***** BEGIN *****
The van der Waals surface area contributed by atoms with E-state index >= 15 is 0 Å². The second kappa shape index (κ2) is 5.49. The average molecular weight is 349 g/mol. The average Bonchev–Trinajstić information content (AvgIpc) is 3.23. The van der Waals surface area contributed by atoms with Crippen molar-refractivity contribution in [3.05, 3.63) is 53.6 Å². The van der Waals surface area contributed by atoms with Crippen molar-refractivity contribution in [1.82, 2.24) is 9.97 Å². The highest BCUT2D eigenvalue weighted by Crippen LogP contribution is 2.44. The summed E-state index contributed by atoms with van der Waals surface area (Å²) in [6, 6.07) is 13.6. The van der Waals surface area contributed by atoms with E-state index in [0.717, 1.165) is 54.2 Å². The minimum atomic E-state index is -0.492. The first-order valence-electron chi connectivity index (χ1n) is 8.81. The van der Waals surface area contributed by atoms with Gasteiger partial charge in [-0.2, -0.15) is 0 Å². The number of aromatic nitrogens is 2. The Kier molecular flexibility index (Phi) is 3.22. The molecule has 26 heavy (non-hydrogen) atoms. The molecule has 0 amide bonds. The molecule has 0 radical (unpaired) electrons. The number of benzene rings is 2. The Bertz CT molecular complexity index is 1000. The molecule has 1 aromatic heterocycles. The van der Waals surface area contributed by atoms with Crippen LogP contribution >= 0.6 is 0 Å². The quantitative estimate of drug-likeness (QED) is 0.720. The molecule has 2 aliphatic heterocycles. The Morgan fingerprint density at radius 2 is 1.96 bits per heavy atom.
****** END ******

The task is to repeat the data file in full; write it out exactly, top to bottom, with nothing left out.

The van der Waals surface area contributed by atoms with E-state index >= 15 is 0 Å². The second kappa shape index (κ2) is 5.49. The average molecular weight is 349 g/mol. The average Bonchev–Trinajstić information content (AvgIpc) is 3.23. The van der Waals surface area contributed by atoms with Crippen molar-refractivity contribution in [3.05, 3.63) is 53.6 Å². The van der Waals surface area contributed by atoms with Crippen molar-refractivity contribution in [1.82, 2.24) is 9.97 Å². The highest BCUT2D eigenvalue weighted by Crippen LogP contribution is 2.44. The summed E-state index contributed by atoms with van der Waals surface area (Å²) in [6, 6.07) is 13.6. The van der Waals surface area contributed by atoms with E-state index in [0.717, 1.165) is 54.2 Å². The minimum atomic E-state index is -0.492. The first-order valence-electron chi connectivity index (χ1n) is 8.81. The van der Waals surface area contributed by atoms with Gasteiger partial charge in [-0.2, -0.15) is 0 Å². The number of aromatic nitrogens is 2. The Kier molecular flexibility index (Phi) is 3.22. The molecule has 26 heavy (non-hydrogen) atoms. The molecule has 0 amide bonds. The molecule has 0 radical (unpaired) electrons. The number of benzene rings is 2. The Bertz CT molecular complexity index is 1000. The molecule has 1 aromatic heterocycles. The van der Waals surface area contributed by atoms with Crippen LogP contribution >= 0.6 is 0 Å². The quantitative estimate of drug-likeness (QED) is 0.720. The molecule has 2 aliphatic heterocycles. The Morgan fingerprint density at radius 2 is 1.96 bits per heavy atom.